CHESS WORLD champ Magnus Carlsen has issued a definitive statement on his opponent, grandmaster Hans Niemann, after a month of controversy between the two.
“I believe that Niemann has cheated more — and more recently — than he has publicly admitted,” said Carlsen, currently ranked number one in the world by FIDE. “His over the board progress has been unusual, and throughout our game in the Sinquefield Cup I had the impression that he wasn’t tense or even fully concentrating on the game in critical positions, while outplaying me as black in a way I think only a handful of players can do.”
Explaining the Magnus Carlsen vs. Hans Niemann controversy
The statement follows a contentious month between the two. In September 4, the 19-year-old American, a relative unknown playing as black against the five-time world champ, triumphed over the Norwegian in a shock win at the Sinquefield Cup in St. Louis, Missouri.
His 53-game win streak in classical chess broken, Carlsen’s defeat kickstarted a chain of events that rocked the chess world.
The world number one abruptly withdrew from the tournament, and in a tweet, reposted a video of football manager José Mourinho’s quote: “If I speak, I am in big trouble.”
While Carlsen would clam up about his reasons, chess streamer and grandmaster Hikaru “GMHikaru” Nakamura would fan speculation that Carlsen suspected Niemann of cheating. GMHikaru also revealed that Chess.com had once banned Niemann for cheating — an incident that the American has owned up to.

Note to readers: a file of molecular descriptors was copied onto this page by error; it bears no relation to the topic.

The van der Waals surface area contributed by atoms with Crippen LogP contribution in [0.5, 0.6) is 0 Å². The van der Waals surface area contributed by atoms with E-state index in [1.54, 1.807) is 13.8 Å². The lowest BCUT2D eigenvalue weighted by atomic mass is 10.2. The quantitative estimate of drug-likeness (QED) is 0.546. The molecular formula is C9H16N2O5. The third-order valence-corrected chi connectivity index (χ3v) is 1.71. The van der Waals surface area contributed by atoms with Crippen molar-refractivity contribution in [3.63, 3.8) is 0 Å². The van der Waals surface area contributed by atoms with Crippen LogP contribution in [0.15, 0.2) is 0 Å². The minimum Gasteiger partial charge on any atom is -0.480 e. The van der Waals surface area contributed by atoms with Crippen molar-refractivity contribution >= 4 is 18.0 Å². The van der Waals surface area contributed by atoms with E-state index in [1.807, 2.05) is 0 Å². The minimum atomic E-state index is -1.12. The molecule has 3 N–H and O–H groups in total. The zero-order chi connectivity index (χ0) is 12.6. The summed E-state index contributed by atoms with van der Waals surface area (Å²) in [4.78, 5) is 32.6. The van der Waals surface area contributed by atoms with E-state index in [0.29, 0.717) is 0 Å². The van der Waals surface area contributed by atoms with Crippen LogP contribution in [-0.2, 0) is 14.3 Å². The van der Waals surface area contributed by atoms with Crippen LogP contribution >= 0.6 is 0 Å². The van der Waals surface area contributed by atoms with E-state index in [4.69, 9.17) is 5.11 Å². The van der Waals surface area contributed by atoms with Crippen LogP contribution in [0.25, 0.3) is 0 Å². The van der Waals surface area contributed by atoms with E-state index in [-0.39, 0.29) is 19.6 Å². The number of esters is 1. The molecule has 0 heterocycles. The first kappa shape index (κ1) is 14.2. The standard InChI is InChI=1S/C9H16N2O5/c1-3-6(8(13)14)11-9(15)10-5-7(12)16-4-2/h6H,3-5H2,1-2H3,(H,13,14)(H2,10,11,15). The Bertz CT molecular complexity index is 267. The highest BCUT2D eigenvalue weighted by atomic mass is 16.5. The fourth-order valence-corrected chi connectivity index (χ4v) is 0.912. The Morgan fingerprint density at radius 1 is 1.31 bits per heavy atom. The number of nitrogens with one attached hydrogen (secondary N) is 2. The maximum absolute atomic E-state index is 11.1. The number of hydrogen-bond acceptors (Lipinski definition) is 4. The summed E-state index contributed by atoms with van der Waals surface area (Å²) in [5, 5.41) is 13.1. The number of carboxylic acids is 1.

However, in an interview, he denied all present speculation. “I have never cheated in an over-the-board game,” Niemann said in an interview with the Saint Louis Chess Club. He even added that he would play naked just to prove there were no devices or chess programs on him.
Online controversy about Niemann reached the point that one Reddit user theorized that Niemann might have used an “anal bead supercomputer” during his games, which would vibrate to send him signals. This hilarious, crackpot theory would later make headlines around the world.
Then, on September 19, Niemann and Carlsen met again — this time, in an online match at the Julius Baer Generation Cup. After making just one move (he was playing black), Carlsen resigned and disconnected from the match.
Carlsen says cheating is an 'existential threat' to chess
Carlsen’s statement, which he released on Twitter, goes at length about his thoughts on Niemann’s alleged cheating.
“I know that my actions have frustrated many in the chess community. I’m frustrated. I want to play chess. I want to continue to play at the highest level in the best events,” he wrote.
However, because of his belief that cheating posed “an existential threat” to chess, “I don’t want to play against people that have cheated repeatedly in the past, because I don’t know what they are capable of doing in the future.”
Carlsen once again hinted that he knew more than he was letting on.
“I am limited in what I can say without explicit permission from Niemann to speak openly,” he wrote.
“So far I have only been able to speak with my actions, and those actions have stated clearly that I am not willing to play chess with Niemann. I hope that the truth in this matter comes out, whatever it may be.”